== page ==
Sprinting past front-running Timothy Cheruiyot off the final turn, 20-year-old Jakob Ingebrigtsen of Norway won the men’s 1500-meter final in 3:28.32 on August 7 in Tokyo. His time broke the Olympic record of 3:31.65, set just two days ago by Kenyan Abel Kipsang in the semifinals.
Cheruiyot, the 2019 world champion, held on for second in 3:29.01, just ahead of Josh Kerr of Great Britain, the bronze medalist in 3:29.05. Cole Hocker, the NCAA and U.S. Trials champion, finished sixth in a personal best of 3:31.40. He was the sole American in the final.
Ingebrigtsen and Cheruiyot are no strangers on the track. This was the 13th time the two have clashed, but it was the first time the Norwegian beat his Kenyan counterpart.
“I’ve been struggling with eating for the last couple of weeks because I have been waiting so long for this race,” Ingebrigtsen said. “This is what you want as a professional runner. I’ve been able to do it [win gold] first try, and I feel like I am just getting started. But at the same time, I have been dreaming of this for my whole life. It’s great.”
Cheruiyot, the fastest in the world this year, had said before the race he expected a sub-3:30 winning time. He made that prediction come true by taking the lead at the end of the first lap and forcing the pace in the same way that he did to win the world title two years ago. But this time, Ingebrigtsen was able to stay in contact through the final turn, and then use his superior closing speed to outrun the Kenyan.
The fast pace was a sharp contrast to the 2016 Olympic final, a sit-and-kick affair won by American Matthew Centrowitz in 3:50.00, the slowest winning time since the 1932 Olympics. (Centrowitz finished ninth in his semifinal in Tokyo and didn’t advance to today’s final.)
“Jakob is a good racer, he is a young athlete, he is coming fast, so I’m happy about the race,” Cheruiyot said. “He’s a good racer, and I want to say to him congratulations.”
Today’s gold is Ingebrigtsen’s first medal on the world stage. He placed 4th and 5th in the 1500 and the 5,000 meters at the 2019 World Championships, respectively, but his status has been growing leading up to these Olympics.
He’s the youngest of the famed running brothers from Norway. His father, Gjert, coaches Ingebrigtsen and his older brothers, Filip and Henrik, who have both established their own impressive track careers. Filip earned a bronze medal in the 1500 meters at the 2017 IAAF World Championships, and Henrik was the 2012 European champion in the 1500 meters.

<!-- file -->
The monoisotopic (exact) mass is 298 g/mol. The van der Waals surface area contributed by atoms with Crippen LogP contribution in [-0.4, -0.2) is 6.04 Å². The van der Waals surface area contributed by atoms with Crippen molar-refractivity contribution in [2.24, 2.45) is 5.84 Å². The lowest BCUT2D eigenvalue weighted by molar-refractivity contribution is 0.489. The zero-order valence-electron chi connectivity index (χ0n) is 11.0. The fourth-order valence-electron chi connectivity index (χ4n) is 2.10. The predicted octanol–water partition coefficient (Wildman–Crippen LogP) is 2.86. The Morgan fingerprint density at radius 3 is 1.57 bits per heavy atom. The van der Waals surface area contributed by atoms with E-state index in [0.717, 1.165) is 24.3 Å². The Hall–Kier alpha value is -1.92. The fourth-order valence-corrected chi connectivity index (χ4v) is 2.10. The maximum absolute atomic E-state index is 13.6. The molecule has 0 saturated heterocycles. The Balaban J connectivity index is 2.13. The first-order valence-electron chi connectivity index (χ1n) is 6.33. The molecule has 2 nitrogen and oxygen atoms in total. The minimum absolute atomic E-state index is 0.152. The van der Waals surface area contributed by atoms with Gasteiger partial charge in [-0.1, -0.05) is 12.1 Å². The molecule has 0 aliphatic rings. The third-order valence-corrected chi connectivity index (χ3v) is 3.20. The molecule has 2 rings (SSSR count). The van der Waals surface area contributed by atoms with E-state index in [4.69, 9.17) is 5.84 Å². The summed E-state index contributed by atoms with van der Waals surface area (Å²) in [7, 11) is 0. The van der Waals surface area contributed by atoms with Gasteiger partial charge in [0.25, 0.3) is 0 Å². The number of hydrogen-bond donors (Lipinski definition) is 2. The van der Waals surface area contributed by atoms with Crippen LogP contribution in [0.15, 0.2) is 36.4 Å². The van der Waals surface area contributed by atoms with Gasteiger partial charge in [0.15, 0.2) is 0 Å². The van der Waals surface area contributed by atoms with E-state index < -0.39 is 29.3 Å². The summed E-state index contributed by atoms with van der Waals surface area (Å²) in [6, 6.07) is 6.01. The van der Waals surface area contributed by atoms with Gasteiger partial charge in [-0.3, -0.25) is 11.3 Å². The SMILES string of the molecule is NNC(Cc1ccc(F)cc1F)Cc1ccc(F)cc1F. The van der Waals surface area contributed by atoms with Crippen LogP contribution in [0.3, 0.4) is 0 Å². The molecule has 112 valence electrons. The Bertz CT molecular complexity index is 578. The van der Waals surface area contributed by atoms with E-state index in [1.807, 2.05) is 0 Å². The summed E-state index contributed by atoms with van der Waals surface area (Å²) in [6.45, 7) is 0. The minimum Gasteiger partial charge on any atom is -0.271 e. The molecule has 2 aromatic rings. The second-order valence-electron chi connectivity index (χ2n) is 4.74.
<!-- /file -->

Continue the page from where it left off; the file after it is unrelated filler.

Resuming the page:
This past June at a Diamond League meet in Florence, Italy, Jakob ran a European record time of 12:48.45 in the 5,000 meters, but he focused solely on competing in the 1500 for the Olympics.
“This is not me winning this race. If it wasn’t for my brothers, my family and my fiancee, I wouldn’t be able to do any of this,” Ingebrigtsen said. “It’s not just me; it is a whole team around me that’s incredible.”
Bothered by a hamstring strain, Cheruiyot finished fourth in the 1500 in the Kenyan Olympic Trials in June and was initially left off the team. He was named to the Kenyan squad in July after running a world-leading time and personal best of 3:28.28 at the Monaco Diamond League. The second-place finisher at the Kenyan Trials, Kamar Etyang, was removed from the Kenyan team because the relatively unknown 18-year-old hadn’t undergone the requisite number of out-of-competition drug tests.
The quick final provided several personal bests throughout the field. Along with Kerr and Hocker, Kipsang ran another PR of 3:29.56, Adel Mechaal of Spain took fifth in 3:30.77, and Michal Rozmys of Poland was eighth with a best of 3:32.67. The top seven finishers ran better than the Olympic record before these Tokyo Games started (3:32.07).
—This story will be updated.
Scott is a veteran running, fitness, and health journalist who has held senior editorial positions at Runner’s World and Running Times. Much of his writing translates sport science research and elite best practices into practical guidance for everyday athletes. He is the author or coauthor of several running books, including Running Is My Therapy, Advanced Marathoning, and Meb for Mortals. Scott has also written about running for Slate, The Atlantic, the Washington Post, and other members of the sedentary media. His lifetime running odometer is past 110,000 miles, but he’s as much in love as ever.